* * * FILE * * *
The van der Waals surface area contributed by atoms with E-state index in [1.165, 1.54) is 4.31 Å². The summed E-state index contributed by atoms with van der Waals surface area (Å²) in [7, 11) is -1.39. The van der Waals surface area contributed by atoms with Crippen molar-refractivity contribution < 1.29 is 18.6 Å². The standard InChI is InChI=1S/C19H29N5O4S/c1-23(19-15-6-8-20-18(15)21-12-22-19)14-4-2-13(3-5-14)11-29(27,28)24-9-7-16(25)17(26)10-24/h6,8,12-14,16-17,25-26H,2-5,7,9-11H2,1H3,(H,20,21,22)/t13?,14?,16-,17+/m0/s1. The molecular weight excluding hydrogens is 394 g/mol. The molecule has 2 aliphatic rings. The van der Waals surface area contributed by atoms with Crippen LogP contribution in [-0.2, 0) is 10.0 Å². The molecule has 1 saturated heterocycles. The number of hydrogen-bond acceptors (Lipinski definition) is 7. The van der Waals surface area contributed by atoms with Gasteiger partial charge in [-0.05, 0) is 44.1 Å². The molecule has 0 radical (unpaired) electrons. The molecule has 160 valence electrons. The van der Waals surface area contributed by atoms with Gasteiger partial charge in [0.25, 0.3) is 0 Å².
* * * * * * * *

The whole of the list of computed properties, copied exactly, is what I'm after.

The van der Waals surface area contributed by atoms with E-state index in [1.165, 1.54) is 4.31 Å². The summed E-state index contributed by atoms with van der Waals surface area (Å²) in [7, 11) is -1.39. The van der Waals surface area contributed by atoms with Crippen molar-refractivity contribution < 1.29 is 18.6 Å². The standard InChI is InChI=1S/C19H29N5O4S/c1-23(19-15-6-8-20-18(15)21-12-22-19)14-4-2-13(3-5-14)11-29(27,28)24-9-7-16(25)17(26)10-24/h6,8,12-14,16-17,25-26H,2-5,7,9-11H2,1H3,(H,20,21,22)/t13?,14?,16-,17+/m0/s1. The molecular weight excluding hydrogens is 394 g/mol. The molecule has 2 aliphatic rings. The van der Waals surface area contributed by atoms with Crippen LogP contribution in [-0.2, 0) is 10.0 Å². The molecule has 1 saturated heterocycles. The number of hydrogen-bond acceptors (Lipinski definition) is 7. The van der Waals surface area contributed by atoms with Gasteiger partial charge in [-0.05, 0) is 44.1 Å². The molecule has 0 radical (unpaired) electrons. The molecule has 160 valence electrons. The van der Waals surface area contributed by atoms with Gasteiger partial charge in [0.25, 0.3) is 0 Å².